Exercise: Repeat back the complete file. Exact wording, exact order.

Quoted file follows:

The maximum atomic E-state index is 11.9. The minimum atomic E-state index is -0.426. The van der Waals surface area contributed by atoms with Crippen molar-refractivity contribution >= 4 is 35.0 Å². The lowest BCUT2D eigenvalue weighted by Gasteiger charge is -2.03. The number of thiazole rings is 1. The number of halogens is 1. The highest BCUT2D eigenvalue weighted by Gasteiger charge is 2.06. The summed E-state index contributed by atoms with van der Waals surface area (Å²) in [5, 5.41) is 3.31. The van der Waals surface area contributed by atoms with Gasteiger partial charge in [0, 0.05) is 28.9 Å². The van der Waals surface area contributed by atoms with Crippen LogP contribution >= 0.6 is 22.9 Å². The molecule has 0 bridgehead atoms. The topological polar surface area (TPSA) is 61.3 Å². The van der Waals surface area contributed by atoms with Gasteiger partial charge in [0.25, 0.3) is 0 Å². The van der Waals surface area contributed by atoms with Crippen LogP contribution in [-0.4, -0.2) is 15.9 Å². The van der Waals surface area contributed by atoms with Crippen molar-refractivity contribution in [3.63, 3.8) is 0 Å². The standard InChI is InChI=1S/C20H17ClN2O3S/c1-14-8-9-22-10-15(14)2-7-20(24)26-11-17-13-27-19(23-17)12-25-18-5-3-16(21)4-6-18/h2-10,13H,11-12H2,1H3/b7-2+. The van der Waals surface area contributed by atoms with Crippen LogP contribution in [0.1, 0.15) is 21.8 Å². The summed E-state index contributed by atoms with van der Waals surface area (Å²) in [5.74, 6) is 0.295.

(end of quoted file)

The maximum atomic E-state index is 11.9. The minimum atomic E-state index is -0.426. The van der Waals surface area contributed by atoms with Crippen molar-refractivity contribution >= 4 is 35.0 Å². The lowest BCUT2D eigenvalue weighted by Gasteiger charge is -2.03. The number of thiazole rings is 1. The number of halogens is 1. The highest BCUT2D eigenvalue weighted by Gasteiger charge is 2.06. The summed E-state index contributed by atoms with van der Waals surface area (Å²) in [5, 5.41) is 3.31. The van der Waals surface area contributed by atoms with Gasteiger partial charge in [0, 0.05) is 28.9 Å². The van der Waals surface area contributed by atoms with Crippen LogP contribution >= 0.6 is 22.9 Å². The molecule has 0 bridgehead atoms. The topological polar surface area (TPSA) is 61.3 Å². The van der Waals surface area contributed by atoms with Gasteiger partial charge in [0.25, 0.3) is 0 Å². The van der Waals surface area contributed by atoms with Crippen LogP contribution in [-0.4, -0.2) is 15.9 Å². The van der Waals surface area contributed by atoms with Crippen molar-refractivity contribution in [3.63, 3.8) is 0 Å². The standard InChI is InChI=1S/C20H17ClN2O3S/c1-14-8-9-22-10-15(14)2-7-20(24)26-11-17-13-27-19(23-17)12-25-18-5-3-16(21)4-6-18/h2-10,13H,11-12H2,1H3/b7-2+. The van der Waals surface area contributed by atoms with Crippen LogP contribution in [0.1, 0.15) is 21.8 Å². The summed E-state index contributed by atoms with van der Waals surface area (Å²) in [5.74, 6) is 0.295.